Again, you can’t really attribute blame for the Garcia situation. Hearts are not things to be messed with (at least on a literal level), and Oscar’s decision to step down so that Watford could be led by someone with 100% commitment was as honourable as it was practical. But the Pozzos’ response to that is the issue.
For once, they were caught unprepared. Why didn’t they foresee the possibility of Garcia’s departure after over a week of health problems? Who knows, but instead of taking a step back and allowing Martinez and his team to continue chugging along – having amassed four points from two games – while finding the right guy, they panicked.
Billy McKinley, initially in line to get the Academy job vacated by Dave Hughes before being offered an assistant’s role was promoted once again to the top job. Again, one has to ask why he wasn’t given a caretaker role to give him the chance to prove his chops or the Pozzos to find a more suitable replacement.
Reports today suggest that Gino didn’t feel that McKinley had the experience needed to guide this squad, third in the league despite the months of upheaval, to promotion, and that replacing him now would avoid a more severe disruption later on in the season.
There is the argument that the quick response to a mistake is sensible management, and that in any other form of work you would expect a successful businessman to rectify their error rather than let it fester, but on a human level – one which doesn’t get my shrift in football these days – the sequence of events leave a really sour taste.
McKinley didn’t ask for this job, but having been given it quit his part-time coaching role with Northern Ireland to focus completely on Watford. Days later, after a good win and a hard-fought draw, he has been told that he’s not good enough, and asked to step down the coaching hierarchy. Billy, quite rightly, has told them to shove it.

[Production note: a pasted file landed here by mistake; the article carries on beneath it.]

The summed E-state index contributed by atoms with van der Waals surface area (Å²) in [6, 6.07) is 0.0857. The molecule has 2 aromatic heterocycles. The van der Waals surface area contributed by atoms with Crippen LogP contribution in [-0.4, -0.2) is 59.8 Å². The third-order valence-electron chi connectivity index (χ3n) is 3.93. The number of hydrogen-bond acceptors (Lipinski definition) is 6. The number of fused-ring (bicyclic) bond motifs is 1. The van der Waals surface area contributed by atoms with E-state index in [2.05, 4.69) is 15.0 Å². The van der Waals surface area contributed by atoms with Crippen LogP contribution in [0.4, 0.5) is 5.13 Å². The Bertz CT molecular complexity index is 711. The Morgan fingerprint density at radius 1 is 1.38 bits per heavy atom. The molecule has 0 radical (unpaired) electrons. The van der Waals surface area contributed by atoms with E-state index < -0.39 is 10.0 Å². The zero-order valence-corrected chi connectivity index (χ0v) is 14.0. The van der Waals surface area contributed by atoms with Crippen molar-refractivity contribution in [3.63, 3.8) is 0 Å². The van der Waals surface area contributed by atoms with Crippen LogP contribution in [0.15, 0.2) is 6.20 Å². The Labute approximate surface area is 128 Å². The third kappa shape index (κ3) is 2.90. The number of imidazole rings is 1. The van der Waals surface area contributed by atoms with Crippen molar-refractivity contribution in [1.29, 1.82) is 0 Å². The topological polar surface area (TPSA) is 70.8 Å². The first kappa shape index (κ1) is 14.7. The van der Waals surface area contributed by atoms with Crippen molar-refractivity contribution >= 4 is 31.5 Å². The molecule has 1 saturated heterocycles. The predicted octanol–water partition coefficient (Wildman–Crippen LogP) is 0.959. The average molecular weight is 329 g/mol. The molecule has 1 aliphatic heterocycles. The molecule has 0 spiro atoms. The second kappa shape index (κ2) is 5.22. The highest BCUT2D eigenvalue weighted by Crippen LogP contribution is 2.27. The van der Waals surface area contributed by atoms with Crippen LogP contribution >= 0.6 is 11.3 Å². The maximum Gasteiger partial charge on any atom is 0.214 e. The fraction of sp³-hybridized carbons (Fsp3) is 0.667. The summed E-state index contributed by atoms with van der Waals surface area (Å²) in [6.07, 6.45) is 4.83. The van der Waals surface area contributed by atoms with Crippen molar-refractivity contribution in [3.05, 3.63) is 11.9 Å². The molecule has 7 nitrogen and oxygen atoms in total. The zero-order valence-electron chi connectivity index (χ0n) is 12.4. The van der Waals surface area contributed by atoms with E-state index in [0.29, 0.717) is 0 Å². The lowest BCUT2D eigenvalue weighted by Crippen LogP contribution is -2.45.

And now, almost immediately, comes *checks notes* Slavisa Jokanovic, a guy with a pretty good record in Serbia and Thailand but who could be found last weekend taking charge of his first-placed Hercules in their Spanish third tier game against L’Hospitalet. By no means does his CV suggest unfettered success in the English game.
The speed of the appointment suggests that misgivings over McKinley were virtually instant, so why let him quit his international post? Why even appoint him in the first place? And why, when you think you’ve made the wrong decision are you jumping straight into bed with someone else? Surely the sensible thing to do now would be to interview a range of candidates, look at their record, their philosophy and really get to know your chosen replacement. The Pozzos must be experienced enough and wise enough to learn from their mistakes.
A telling source of the confusion going on at the club at the moment is the quotes. ‘Martinez expects Garcia to join up with players tomorrow’, ’McKinley says Garcia is better and looking forward to returning’ – these stories suggest that nobody has a clue what’s going on at the moment.
It seems to me that the Pozzos are panicking. The riches of the Premier League are so tantalisingly close, but are proving stubbornly out of reach. The first year raised expectations, the second aggravated them, and now the ownership is determined to do everything in their power to realise them. But a quick browse of the history books would tell you that four managers in the first two months of a season is not a tried-and-tested recipe for success.